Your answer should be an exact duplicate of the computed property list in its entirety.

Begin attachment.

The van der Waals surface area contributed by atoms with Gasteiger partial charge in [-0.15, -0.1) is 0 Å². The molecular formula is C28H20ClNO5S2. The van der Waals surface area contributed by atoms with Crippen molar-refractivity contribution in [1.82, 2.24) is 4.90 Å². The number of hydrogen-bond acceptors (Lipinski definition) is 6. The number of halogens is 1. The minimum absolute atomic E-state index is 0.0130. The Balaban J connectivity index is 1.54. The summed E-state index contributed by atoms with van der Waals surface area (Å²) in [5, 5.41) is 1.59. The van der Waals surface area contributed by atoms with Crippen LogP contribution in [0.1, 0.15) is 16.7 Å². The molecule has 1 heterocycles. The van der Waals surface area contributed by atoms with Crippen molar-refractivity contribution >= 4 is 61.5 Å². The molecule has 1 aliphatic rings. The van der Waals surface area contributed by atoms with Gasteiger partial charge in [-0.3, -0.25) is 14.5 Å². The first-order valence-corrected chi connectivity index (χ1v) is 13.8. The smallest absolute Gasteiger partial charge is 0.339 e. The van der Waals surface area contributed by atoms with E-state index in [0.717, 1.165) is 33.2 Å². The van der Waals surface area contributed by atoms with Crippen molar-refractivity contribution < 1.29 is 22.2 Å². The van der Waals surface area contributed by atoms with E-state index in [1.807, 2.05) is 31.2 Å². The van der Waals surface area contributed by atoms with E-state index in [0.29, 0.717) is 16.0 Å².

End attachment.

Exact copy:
The van der Waals surface area contributed by atoms with Gasteiger partial charge in [-0.15, -0.1) is 0 Å². The molecular formula is C28H20ClNO5S2. The van der Waals surface area contributed by atoms with Crippen molar-refractivity contribution in [1.82, 2.24) is 4.90 Å². The number of hydrogen-bond acceptors (Lipinski definition) is 6. The number of halogens is 1. The minimum absolute atomic E-state index is 0.0130. The Balaban J connectivity index is 1.54. The summed E-state index contributed by atoms with van der Waals surface area (Å²) in [5, 5.41) is 1.59. The van der Waals surface area contributed by atoms with Crippen LogP contribution in [0.1, 0.15) is 16.7 Å². The molecule has 1 heterocycles. The van der Waals surface area contributed by atoms with Crippen molar-refractivity contribution >= 4 is 61.5 Å². The molecule has 1 aliphatic rings. The van der Waals surface area contributed by atoms with Gasteiger partial charge in [-0.3, -0.25) is 14.5 Å². The first-order valence-corrected chi connectivity index (χ1v) is 13.8. The smallest absolute Gasteiger partial charge is 0.339 e. The van der Waals surface area contributed by atoms with E-state index in [0.717, 1.165) is 33.2 Å². The van der Waals surface area contributed by atoms with Crippen molar-refractivity contribution < 1.29 is 22.2 Å². The van der Waals surface area contributed by atoms with E-state index in [1.807, 2.05) is 31.2 Å². The van der Waals surface area contributed by atoms with E-state index in [0.29, 0.717) is 16.0 Å².